The developer of the widely used Flash programing language has devised a way to translate its code to run on Apple Inc's iPhone -- a move that could dramatically boost the variety of applications for the iPhone.
Programs written with Adobe Systems Inc's Flash programing language currently cannot run on Apple's popular smart phone. Adobe has spent several years trying without success to persuade Apple to make technical changes to the device's software that would make it possible for Flash programs to run on the iPhone.
In the absence of an agreement with Apple, Adobe announced on Monday that it will introduce a tool that lets computer programmers easily convert software applications that they write in the Flash programing language to code that will work on the iPhone.
Flash is designed so that programmers can write one set of code that run on multiple types of computers and mobile devices, including ones using software from Google Inc, Microsoft Corp, Nokia and Palm Inc.
The iPhone has been the only major handset provider that has declined to collaborate with Adobe.
The new option that Adobe announced on Monday will allow developers to create a second piece of software that they can distribute through Apple's App store.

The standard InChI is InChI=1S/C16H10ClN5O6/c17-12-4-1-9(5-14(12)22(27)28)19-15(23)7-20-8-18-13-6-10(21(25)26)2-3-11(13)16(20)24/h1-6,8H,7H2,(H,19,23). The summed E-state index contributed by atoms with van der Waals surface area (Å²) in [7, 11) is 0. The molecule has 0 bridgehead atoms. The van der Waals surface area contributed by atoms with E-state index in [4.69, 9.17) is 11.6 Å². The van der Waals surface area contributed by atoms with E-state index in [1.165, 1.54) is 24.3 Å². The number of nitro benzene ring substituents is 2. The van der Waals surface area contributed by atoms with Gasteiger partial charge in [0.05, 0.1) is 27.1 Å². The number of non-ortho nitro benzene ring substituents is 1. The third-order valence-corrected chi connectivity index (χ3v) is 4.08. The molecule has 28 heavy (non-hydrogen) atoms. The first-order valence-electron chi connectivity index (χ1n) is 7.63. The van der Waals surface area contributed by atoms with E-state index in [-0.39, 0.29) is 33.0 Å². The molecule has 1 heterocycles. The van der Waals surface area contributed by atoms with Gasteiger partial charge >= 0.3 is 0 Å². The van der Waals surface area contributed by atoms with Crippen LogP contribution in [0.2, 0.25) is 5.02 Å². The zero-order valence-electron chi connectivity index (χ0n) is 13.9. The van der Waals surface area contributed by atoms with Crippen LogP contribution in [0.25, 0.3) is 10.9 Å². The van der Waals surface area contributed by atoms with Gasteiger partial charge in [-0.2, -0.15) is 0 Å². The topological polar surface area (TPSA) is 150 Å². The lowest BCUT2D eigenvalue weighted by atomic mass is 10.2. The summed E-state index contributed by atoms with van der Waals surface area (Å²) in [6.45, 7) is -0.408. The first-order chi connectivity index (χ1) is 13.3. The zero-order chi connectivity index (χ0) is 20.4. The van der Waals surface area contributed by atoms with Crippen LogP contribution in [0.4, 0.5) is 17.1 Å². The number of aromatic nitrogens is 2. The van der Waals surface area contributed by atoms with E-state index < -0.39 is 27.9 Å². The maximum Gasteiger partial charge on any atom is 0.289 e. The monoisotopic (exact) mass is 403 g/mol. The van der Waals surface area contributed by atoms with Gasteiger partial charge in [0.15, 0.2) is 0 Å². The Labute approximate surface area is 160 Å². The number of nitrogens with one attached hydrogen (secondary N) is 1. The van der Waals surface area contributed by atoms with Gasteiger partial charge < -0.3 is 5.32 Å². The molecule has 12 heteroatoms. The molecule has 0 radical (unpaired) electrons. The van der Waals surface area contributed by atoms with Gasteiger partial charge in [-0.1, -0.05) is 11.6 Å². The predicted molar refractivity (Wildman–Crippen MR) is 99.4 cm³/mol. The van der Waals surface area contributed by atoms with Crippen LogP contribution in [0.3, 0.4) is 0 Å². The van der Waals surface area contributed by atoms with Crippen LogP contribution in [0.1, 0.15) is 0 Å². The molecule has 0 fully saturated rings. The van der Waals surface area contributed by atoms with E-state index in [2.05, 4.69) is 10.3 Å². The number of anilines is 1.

It's basically an export capability, said Adrian Ludwig, a manager with Adobe's Flash group.
He said in an interview that Apple has yet to agree to work with Adobe to clear two key technical hurdles that would enable Flash applications to run on the iPhone.
The ball is in their court at this point. We've been very blunt about what we need and what we are requesting, Ludwig said in an interview.
A spokesman for Apple could not be reached for comment.
Adobe said in a press release that it will release a public trial version of the tool for converting Flash programs into ones that will run on the iPhone later this year.
(Reporting by Jim Finkle; Editing Bernard Orr)